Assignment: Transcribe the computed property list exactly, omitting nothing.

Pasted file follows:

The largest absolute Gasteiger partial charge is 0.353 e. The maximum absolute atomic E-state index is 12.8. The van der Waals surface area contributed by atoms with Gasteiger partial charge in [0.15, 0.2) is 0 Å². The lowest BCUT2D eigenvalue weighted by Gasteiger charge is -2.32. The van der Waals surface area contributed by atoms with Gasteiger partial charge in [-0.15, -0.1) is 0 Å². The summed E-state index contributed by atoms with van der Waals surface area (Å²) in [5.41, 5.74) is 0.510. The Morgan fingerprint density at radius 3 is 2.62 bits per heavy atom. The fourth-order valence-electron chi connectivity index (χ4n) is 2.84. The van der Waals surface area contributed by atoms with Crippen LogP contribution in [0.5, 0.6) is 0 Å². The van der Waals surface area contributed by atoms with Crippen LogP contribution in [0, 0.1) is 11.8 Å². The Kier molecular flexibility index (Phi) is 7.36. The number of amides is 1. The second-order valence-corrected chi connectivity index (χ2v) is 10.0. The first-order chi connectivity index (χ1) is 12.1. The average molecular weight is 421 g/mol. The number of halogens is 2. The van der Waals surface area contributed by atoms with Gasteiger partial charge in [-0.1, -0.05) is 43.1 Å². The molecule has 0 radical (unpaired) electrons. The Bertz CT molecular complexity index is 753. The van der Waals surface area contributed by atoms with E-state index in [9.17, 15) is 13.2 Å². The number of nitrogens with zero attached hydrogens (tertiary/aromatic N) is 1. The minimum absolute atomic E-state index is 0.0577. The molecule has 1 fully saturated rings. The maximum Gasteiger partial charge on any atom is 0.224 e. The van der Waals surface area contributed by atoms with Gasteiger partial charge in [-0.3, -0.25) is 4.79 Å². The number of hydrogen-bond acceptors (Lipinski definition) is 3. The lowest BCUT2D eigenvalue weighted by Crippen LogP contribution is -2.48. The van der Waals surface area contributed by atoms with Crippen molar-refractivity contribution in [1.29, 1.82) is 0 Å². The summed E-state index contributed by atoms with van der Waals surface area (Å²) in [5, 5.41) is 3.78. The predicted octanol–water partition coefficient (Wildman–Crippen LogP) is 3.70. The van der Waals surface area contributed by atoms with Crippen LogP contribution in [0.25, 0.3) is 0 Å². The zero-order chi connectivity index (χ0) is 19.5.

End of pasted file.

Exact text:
The largest absolute Gasteiger partial charge is 0.353 e. The maximum absolute atomic E-state index is 12.8. The van der Waals surface area contributed by atoms with Gasteiger partial charge in [0.15, 0.2) is 0 Å². The lowest BCUT2D eigenvalue weighted by Gasteiger charge is -2.32. The van der Waals surface area contributed by atoms with Gasteiger partial charge in [-0.15, -0.1) is 0 Å². The summed E-state index contributed by atoms with van der Waals surface area (Å²) in [5.41, 5.74) is 0.510. The Morgan fingerprint density at radius 3 is 2.62 bits per heavy atom. The fourth-order valence-electron chi connectivity index (χ4n) is 2.84. The van der Waals surface area contributed by atoms with Crippen LogP contribution in [0.5, 0.6) is 0 Å². The van der Waals surface area contributed by atoms with Crippen LogP contribution in [0, 0.1) is 11.8 Å². The Kier molecular flexibility index (Phi) is 7.36. The number of amides is 1. The second-order valence-corrected chi connectivity index (χ2v) is 10.0. The first-order chi connectivity index (χ1) is 12.1. The average molecular weight is 421 g/mol. The number of halogens is 2. The van der Waals surface area contributed by atoms with Gasteiger partial charge in [-0.1, -0.05) is 43.1 Å². The molecule has 0 radical (unpaired) electrons. The Bertz CT molecular complexity index is 753. The van der Waals surface area contributed by atoms with E-state index in [9.17, 15) is 13.2 Å². The number of nitrogens with zero attached hydrogens (tertiary/aromatic N) is 1. The minimum absolute atomic E-state index is 0.0577. The molecule has 1 fully saturated rings. The maximum Gasteiger partial charge on any atom is 0.224 e. The van der Waals surface area contributed by atoms with Gasteiger partial charge in [-0.3, -0.25) is 4.79 Å². The number of hydrogen-bond acceptors (Lipinski definition) is 3. The lowest BCUT2D eigenvalue weighted by Crippen LogP contribution is -2.48. The van der Waals surface area contributed by atoms with Crippen molar-refractivity contribution in [1.29, 1.82) is 0 Å². The summed E-state index contributed by atoms with van der Waals surface area (Å²) in [5, 5.41) is 3.78. The predicted octanol–water partition coefficient (Wildman–Crippen LogP) is 3.70. The van der Waals surface area contributed by atoms with Crippen LogP contribution in [0.25, 0.3) is 0 Å². The zero-order chi connectivity index (χ0) is 19.5.